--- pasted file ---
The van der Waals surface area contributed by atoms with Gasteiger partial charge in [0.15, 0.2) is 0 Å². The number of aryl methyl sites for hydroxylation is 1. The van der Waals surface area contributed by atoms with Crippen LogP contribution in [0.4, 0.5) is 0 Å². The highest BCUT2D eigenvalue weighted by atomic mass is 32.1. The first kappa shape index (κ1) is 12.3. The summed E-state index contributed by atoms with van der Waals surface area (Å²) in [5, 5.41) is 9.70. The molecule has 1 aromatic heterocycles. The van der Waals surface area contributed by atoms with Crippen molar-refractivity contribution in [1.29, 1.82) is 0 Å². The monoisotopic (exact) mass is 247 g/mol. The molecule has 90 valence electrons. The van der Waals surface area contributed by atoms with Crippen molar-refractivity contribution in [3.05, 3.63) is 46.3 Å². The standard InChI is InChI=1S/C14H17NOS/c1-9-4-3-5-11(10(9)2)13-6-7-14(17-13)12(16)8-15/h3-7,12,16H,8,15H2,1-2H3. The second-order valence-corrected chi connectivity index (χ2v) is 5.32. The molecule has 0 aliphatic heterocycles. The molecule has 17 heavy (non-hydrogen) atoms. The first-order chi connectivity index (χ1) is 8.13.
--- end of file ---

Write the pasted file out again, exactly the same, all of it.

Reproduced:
The van der Waals surface area contributed by atoms with Gasteiger partial charge in [0.15, 0.2) is 0 Å². The number of aryl methyl sites for hydroxylation is 1. The van der Waals surface area contributed by atoms with Crippen LogP contribution in [0.4, 0.5) is 0 Å². The highest BCUT2D eigenvalue weighted by atomic mass is 32.1. The first kappa shape index (κ1) is 12.3. The summed E-state index contributed by atoms with van der Waals surface area (Å²) in [5, 5.41) is 9.70. The molecule has 1 aromatic heterocycles. The van der Waals surface area contributed by atoms with Crippen molar-refractivity contribution in [1.29, 1.82) is 0 Å². The monoisotopic (exact) mass is 247 g/mol. The molecule has 90 valence electrons. The van der Waals surface area contributed by atoms with Crippen molar-refractivity contribution in [3.05, 3.63) is 46.3 Å². The standard InChI is InChI=1S/C14H17NOS/c1-9-4-3-5-11(10(9)2)13-6-7-14(17-13)12(16)8-15/h3-7,12,16H,8,15H2,1-2H3. The second-order valence-corrected chi connectivity index (χ2v) is 5.32. The molecule has 0 aliphatic heterocycles. The molecule has 17 heavy (non-hydrogen) atoms. The first-order chi connectivity index (χ1) is 8.13.